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Marketing Viewpoint by Ruth Winett

Net Promoter Score - Demoted Intention Is Not the Same as Actual Behavior

For sixteen years the Net Promoter Score (NPS) has been a convenient way of gauging respondents view of companies and their offerings. However, the NPS substitutes simplicity for true insights, says Christina Stahlkopf of C Space. C Space, has developed a new method of gaining more meaningful customer feedback called the Earned Advocacy Score.

Calculating the Net Promoter Score (NPS)

Ask people, "On a scale of 0 to 10, how likely are you to recommend our company or product or service?" The NPS equals the percentage of Promoters (score of 9 or 10) minus the percentage of Detractors (score of 0-6).

Stahlkopf equates the NPS with a compass that helps you navigate, but gives you limited helpful topographical information. Her critique of NPS is based on C Space"s extensive survey data:

  • Intention to recommend or discourage a purchase does not mean the person will act as intended. "Sixteen percent of consumers in a C Space survey were detractors, yet only 4% of all the respondents had actually told others to avoid a brand….[In fact], detractors were seven times more likely to have either recommended a brand or said nothing at all than to have disparaged it."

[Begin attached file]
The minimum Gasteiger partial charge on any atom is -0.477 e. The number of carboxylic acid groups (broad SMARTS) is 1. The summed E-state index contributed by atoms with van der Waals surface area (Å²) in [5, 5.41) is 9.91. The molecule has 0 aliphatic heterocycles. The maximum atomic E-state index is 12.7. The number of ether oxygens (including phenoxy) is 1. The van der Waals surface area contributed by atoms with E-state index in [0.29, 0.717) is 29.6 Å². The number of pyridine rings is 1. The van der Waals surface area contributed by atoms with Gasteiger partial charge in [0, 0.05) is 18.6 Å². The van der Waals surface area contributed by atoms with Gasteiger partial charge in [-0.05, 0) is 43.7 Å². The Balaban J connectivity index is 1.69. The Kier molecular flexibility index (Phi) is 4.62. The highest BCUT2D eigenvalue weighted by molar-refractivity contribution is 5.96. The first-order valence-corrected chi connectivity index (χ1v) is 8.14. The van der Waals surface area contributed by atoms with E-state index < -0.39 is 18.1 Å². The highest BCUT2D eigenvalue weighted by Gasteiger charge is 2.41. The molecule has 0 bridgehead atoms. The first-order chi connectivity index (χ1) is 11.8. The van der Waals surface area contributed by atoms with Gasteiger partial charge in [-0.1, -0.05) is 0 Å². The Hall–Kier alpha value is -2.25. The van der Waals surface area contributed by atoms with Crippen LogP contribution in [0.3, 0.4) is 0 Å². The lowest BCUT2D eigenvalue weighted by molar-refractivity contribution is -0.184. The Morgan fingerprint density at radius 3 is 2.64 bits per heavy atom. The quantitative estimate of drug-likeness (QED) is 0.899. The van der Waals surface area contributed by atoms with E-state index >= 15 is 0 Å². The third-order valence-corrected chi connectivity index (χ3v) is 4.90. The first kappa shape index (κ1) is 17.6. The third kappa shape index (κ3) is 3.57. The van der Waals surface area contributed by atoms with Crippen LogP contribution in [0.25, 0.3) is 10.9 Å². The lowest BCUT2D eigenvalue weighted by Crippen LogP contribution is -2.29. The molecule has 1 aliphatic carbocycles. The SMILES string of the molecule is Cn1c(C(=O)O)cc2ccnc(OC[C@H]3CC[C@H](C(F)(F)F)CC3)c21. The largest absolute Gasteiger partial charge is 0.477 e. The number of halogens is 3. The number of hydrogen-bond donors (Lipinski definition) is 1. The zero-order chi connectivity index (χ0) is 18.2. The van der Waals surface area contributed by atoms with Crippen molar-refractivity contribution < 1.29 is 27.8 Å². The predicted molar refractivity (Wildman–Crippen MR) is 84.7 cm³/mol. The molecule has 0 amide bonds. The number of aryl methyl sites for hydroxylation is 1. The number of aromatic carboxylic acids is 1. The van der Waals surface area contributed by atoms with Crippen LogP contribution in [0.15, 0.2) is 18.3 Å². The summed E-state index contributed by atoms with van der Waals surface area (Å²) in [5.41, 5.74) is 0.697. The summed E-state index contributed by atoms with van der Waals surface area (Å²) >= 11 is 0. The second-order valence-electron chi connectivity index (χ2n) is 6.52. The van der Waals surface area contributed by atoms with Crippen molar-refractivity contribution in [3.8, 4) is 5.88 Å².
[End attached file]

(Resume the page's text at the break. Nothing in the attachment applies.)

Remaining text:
• NPS uses an arbitrary classification system. People with scores of 9-10 are Promoters and 0-6 are Detractors. Those with scores of 7-8 are Passives and are ignored.
  • People can simultaneously be advocates and detractors. (e.g., I recently used Consumer Reports to compare tire brands. Some reviewers recommended Michelin tires for performance in bad weather but panned the tires for noisiness and poor wear.)
  • "Have you recommended this brand" is more meaningful than "Would you recommend this brand?"

"Earned Advocacy" - New Behavioral Method

Earned Advocacy Scores (EAS) are more meaningful because they are based on actual behavior. Moreover, the EAS approach examines the reasons behind a decision to recommend or criticize a brand or product.

Calculating the Earned Advocacy Score (EAS)

Ask people, "“Have you recommended ABC?" Also ask, "Have you discouraged someone from buying ABC?" The EAS is the percentage who have actually recommended ABC minus the percentage who have discouraged someone from purchasing ABC. Following up with open-ended questions will elicit the reasons that underlie the behavior.

While one should not base major decisions on a single number, calculating an Earned Advocacy Score will offer insights into how your company is doing, particularly if you follow up with open-ended questions that elicit reasons for having recommended or not recommended a brand. For example, "Why have you given a qualified recommendation for brand ABC?" "Why have you told someone not to purchase from XYZ?"

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Copyright © 11/19 Ruth Winett. All rights reserved.

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